Wednesday, December 25, 2013

Last Hurrah in the Aromatic Aster

On the 15th of November, about 5 weeks ago, I took a series of photos of the insects nectaring at the last of the aromatic aster blooms.  We'd already had a frost or two and the tomato plants had become black mush weeks before, but the aromatic asters just kept valiently going on, day after day after day.  I'm sure that most of these insects have since descended into their final cold sleep, but it seemed like a good time to share one of the last warm days of 2013 on my blog....

What do the following insects have in common with each other, besides the plant they are nectaring on and the fact that they were still alive on November 15th?

Insect #1

Insect #2

Insect #3

Insect #4

Insect #5

Guesses, anyone?  That's right! The answer is that, despite the striped black and yellow camouflage that some of these guys are wearing, all five of these insects are flies and they are all native pollinators!  What's the tell?  The give-away to their true identity is their antennae and the single pair of wings.  Flies have short, stubby antennae, while bee antennae are longish and usually have a single bend near the forehead.  Flies have a single pair of wings, while bees have two pairs, often "stitched" together by tiny hooks to look like one pair, though.

Why do several of these flies look like bees or wasps?  The better to fool predators and stay uneaten, of course!  Humans aren't the only animals that are wary of getting stung.

Of course there were some true bees nectaring on the asters as well.

There was this classic honeybee...which is NOT native, by the way, although it does function as a pollinator.

And I saw this little beauty, a metallic green solitary bee, brightening up the day for me.  The tiny little shadows of these insects make me feel very tender towards them, for some reason - and you can see the long antennae that helps identify this animal as a bee particularly well in its shadow, too.

As I was snooping into the lives of these 6-legged creatures, I was privileged to see an interesting standoff occur:  this tachinid fly landed right in front of the wheel bug, who was obviously interested and had her beak out as if ready to pounce.


I watched for several minutes, though, and the wheelbug never did actually attack the fly. 

Eventually the fly seemed to get bored and flew away.  Perhaps the wheelbug had already laid her full quota of eggs, was tired, and was just too lazy to go to all the effort of catching and eating even one more insect....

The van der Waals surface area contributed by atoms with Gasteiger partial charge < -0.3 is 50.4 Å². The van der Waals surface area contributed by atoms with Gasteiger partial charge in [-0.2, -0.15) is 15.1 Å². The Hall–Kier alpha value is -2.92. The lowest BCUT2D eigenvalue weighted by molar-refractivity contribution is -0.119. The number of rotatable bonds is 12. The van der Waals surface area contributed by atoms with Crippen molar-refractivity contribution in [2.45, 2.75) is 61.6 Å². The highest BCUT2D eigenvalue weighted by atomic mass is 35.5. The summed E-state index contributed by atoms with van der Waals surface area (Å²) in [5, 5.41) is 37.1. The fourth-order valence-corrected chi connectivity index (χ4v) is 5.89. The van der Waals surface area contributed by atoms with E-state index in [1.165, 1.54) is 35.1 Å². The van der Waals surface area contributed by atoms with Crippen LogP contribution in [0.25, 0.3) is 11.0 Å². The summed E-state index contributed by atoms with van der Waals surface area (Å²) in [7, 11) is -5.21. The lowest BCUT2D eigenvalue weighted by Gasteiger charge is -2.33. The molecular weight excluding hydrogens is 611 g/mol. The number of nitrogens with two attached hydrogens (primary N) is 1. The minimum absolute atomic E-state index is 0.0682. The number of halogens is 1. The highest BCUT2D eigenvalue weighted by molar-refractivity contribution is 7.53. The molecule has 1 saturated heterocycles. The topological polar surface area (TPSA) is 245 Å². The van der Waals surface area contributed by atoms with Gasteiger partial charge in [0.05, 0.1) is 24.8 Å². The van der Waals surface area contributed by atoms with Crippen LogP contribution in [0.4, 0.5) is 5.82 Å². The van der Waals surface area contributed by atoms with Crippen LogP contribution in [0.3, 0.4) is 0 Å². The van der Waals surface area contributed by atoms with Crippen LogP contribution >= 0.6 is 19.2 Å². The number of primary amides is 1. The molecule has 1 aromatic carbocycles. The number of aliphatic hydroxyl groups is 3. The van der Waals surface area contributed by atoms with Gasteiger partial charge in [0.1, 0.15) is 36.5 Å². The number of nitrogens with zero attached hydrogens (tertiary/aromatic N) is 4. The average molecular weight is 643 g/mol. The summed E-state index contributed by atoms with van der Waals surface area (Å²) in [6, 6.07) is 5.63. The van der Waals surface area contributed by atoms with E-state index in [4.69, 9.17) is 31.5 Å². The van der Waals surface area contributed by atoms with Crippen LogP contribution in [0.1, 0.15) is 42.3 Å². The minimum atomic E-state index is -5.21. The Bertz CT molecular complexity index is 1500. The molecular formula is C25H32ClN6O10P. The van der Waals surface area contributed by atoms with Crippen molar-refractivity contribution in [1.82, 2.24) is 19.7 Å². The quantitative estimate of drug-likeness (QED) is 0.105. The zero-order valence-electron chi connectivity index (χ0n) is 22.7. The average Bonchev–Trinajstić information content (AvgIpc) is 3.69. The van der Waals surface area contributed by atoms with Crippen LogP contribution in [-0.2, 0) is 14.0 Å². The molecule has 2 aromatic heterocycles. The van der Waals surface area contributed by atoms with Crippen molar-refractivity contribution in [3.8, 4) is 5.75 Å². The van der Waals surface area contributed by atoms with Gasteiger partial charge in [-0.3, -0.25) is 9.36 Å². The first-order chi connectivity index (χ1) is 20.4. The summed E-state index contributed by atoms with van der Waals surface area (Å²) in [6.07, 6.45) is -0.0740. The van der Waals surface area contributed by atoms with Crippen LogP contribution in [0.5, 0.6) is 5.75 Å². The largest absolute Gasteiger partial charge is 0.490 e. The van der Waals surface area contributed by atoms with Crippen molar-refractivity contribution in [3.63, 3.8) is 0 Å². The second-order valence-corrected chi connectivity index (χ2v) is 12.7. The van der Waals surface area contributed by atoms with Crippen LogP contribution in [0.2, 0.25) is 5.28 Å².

Each year there is only one generation of wheelbugs, fierce predators from the moment they hatch, so perhaps this old lady was getting ready to peacefully let go, her role in the wheelbug lifecycle now complete.

One other insect caught my eye that day, although this one was no longer alive.  This little bee, still festooned with full pollen baskets, had the ill fortune to become a spider's meal.

I never did see the spider, but the little bee's gaudy corpse twisted sadly in the breeze.

The variety of insects I see in my yard and gardens never ceases to amaze me.  What's especially fascinating is how many of them are predators.  Or beneficials, for that matter.  I see major life dramas enacted daily, or come upon the remains of tragedies after they've occurred.  These days, I can't imagine gardening without paying attention to the insect life with which I share my garden.  It's opened up a whole new world to me.

4 comments:

portraitsofwildflowers said...

Even though I know the general differences between flies and bees, I still sometimes have trouble telling which one a particular insect is because there's so much variation.

Gardener on Sherlock Street said...

You continue to amaze me with your patience capture these amazing photos of the insects. Those are some pretty looking flies.

Gaia Gardener: said...

Portraits, often I have to wait until I look at my photos to be sure which I'm looking at - and then I can only tell if I can see the antennae or wings well. The variation (and the mimicry) is amazing.

GoSS, Thanks for the compliment! My darling husband gave me a great lens for Christmas last year which has really helped me capture insect photos. Some of the flies are as pretty as the bees!

sweetbay said...

I've noticed a wealth of pollinators on the late asters too: wasps, bees, flies, butterflies, moths, you name it! I very much enjoyed this post.